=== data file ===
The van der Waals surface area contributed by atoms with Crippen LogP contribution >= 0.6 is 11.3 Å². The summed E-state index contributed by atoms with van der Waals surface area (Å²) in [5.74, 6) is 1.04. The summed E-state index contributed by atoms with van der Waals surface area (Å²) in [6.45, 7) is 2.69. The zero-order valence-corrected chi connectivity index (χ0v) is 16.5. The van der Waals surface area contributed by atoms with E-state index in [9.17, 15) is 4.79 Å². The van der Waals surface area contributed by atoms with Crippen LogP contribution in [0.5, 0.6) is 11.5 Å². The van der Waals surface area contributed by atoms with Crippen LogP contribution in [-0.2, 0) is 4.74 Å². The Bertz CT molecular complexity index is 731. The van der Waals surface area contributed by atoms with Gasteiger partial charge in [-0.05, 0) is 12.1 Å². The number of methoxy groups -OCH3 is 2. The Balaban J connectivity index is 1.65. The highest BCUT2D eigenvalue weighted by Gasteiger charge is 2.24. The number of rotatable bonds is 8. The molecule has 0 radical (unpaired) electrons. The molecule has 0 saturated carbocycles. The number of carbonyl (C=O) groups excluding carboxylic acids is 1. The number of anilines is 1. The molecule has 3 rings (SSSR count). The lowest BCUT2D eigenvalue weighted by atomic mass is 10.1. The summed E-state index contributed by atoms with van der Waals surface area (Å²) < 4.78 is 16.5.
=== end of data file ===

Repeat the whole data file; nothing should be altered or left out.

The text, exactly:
The van der Waals surface area contributed by atoms with Crippen LogP contribution >= 0.6 is 11.3 Å². The summed E-state index contributed by atoms with van der Waals surface area (Å²) in [5.74, 6) is 1.04. The summed E-state index contributed by atoms with van der Waals surface area (Å²) in [6.45, 7) is 2.69. The zero-order valence-corrected chi connectivity index (χ0v) is 16.5. The van der Waals surface area contributed by atoms with E-state index in [9.17, 15) is 4.79 Å². The van der Waals surface area contributed by atoms with Crippen LogP contribution in [0.5, 0.6) is 11.5 Å². The van der Waals surface area contributed by atoms with Crippen LogP contribution in [-0.2, 0) is 4.74 Å². The Bertz CT molecular complexity index is 731. The van der Waals surface area contributed by atoms with Gasteiger partial charge in [-0.05, 0) is 12.1 Å². The number of methoxy groups -OCH3 is 2. The Balaban J connectivity index is 1.65. The highest BCUT2D eigenvalue weighted by Gasteiger charge is 2.24. The number of rotatable bonds is 8. The molecule has 0 radical (unpaired) electrons. The molecule has 0 saturated carbocycles. The number of carbonyl (C=O) groups excluding carboxylic acids is 1. The number of anilines is 1. The molecule has 3 rings (SSSR count). The lowest BCUT2D eigenvalue weighted by atomic mass is 10.1. The summed E-state index contributed by atoms with van der Waals surface area (Å²) < 4.78 is 16.5.